Explore the words cloud of the CardHeal project. It provides you a very rough idea of what is the project "CardHeal" about.
The following table provides information about the project.
WEIZMANN INSTITUTE OF SCIENCE
|Coordinator Country||Israel [IL]|
|Total cost||2˙268˙750 €|
|EC max contribution||2˙268˙750 € (100%)|
1. H2020-EU.1.1. (EXCELLENT SCIENCE - European Research Council (ERC))
|Duration (year-month-day)||from 2018-06-01 to 2023-05-31|
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|1||WEIZMANN INSTITUTE OF SCIENCE||IL (REHOVOT)||coordinator||2˙268˙750.00|
Recent ground-breaking studies by my team and others demonstrated that latent heart regeneration machinery can be awakened even in adult mammals. My lab’s main contribution is the identification of two, apparently different, molecular mechanisms for augmenting cardiac regeneration in adult mice. The first requires transient activation of ErbB2 signalling in cardiomyocytes and the second involves extra cellular matrix-driven signalling by the proteoglycan agrin. Impressively, both mechanisms promote a major regenerative response that, in turn, enhances cardiac repair. In CardHeal we will use the two powerful regenerative models to obtain a holistic view of cardiac regeneration and repair mechanisms in mammals (mice and pigs). In Aim 1, we will explore the molecular mechanisms underlying our discovery that transient activation of ErbB2 in adult cardiomyocytes results in massive cardiomyocyte dedifferentiation and proliferation followed by new vessels formation, scar resolution and functional cardiac repair. Specific objectives focus on ErbB2-Yap/Hippo signalling during cardiac regeneration; ErbB2 activation in a chronic heart failure model; ErbB2-induced regenerative EMT-like process; and cardiomyocyte re-differentiation. In Aim 2, we will investigate the therapeutic effects of agrin, whose administration into injured hearts of mice and pigs elicits a significant regenerative response. Specific objectives are matrix-related cardiac regenerative cues, modulation of the immune response, angiogenesis, matrix remodeling, and developing a preclinical, large animal model to study agrin efficacy for cardiac repair. Interrogating the differences and similarities between our two regenerative models should give us a detailed roadmap for cardiac regenerative medicine by providing deeper knowledge of the regenerative process in the heart and pointing to novel targets for cardiac repair in human patients.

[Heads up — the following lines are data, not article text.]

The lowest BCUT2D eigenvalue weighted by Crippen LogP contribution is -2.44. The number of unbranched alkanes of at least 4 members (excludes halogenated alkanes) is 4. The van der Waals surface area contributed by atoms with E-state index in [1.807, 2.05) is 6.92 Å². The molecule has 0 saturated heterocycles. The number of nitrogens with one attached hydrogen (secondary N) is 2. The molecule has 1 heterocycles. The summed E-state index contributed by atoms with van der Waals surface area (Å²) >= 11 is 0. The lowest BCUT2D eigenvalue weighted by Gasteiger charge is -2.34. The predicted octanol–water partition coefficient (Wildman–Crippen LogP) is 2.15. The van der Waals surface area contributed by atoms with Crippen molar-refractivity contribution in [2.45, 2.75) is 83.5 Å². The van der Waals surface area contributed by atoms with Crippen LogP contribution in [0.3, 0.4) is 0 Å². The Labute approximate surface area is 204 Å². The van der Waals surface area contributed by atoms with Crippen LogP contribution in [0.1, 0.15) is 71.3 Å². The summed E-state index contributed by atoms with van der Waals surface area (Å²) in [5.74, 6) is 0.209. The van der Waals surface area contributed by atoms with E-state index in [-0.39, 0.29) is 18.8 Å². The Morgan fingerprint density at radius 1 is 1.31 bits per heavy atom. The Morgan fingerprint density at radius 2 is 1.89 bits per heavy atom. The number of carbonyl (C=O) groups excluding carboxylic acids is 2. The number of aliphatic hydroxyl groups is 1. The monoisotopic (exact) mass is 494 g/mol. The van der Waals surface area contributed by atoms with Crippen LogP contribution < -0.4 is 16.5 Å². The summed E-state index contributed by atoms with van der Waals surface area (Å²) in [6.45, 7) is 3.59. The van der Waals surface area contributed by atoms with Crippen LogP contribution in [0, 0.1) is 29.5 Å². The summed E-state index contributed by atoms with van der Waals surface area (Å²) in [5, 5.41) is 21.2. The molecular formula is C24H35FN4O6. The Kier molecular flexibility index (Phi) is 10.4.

|year||authors and title||journal||last update|
Rachel Sarig, Rachel Rimmer, Elad Bassat, Lingling Zhang, Kfir Baruch Umansky, Daria Lendengolts, Gal Perlmoter, Karina Yaniv, Eldad Tzahor
Transient p53-Mediated Regenerative Senescence in the Injured Heart
published pages: 2491-2494, ISSN: 0009-7322, DOI: 10.1161/circulationaha.119.040125
Oren Yifa, Karen Weisinger, Elad Bassat, Hanjun Li, David Kain, Haim Barr, Noga Kozer, Alexander Genzelinakh, Dana Rajchman, Tamar Eigler, Kfir Baruch Umansky, Daria Lendengolts, Ori Brener, Nenad Bursac, Eldad Tzahor
The small molecule Chicago Sky Blue promotes heart repair following myocardial infarction in mice
published pages: , ISSN: 2379-3708, DOI: 10.1172/jci.insight.128025
|JCI Insight 4/22||2020-01-30|
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The information about "CARDHEAL" are provided by the European Opendata Portal: CORDIS opendata.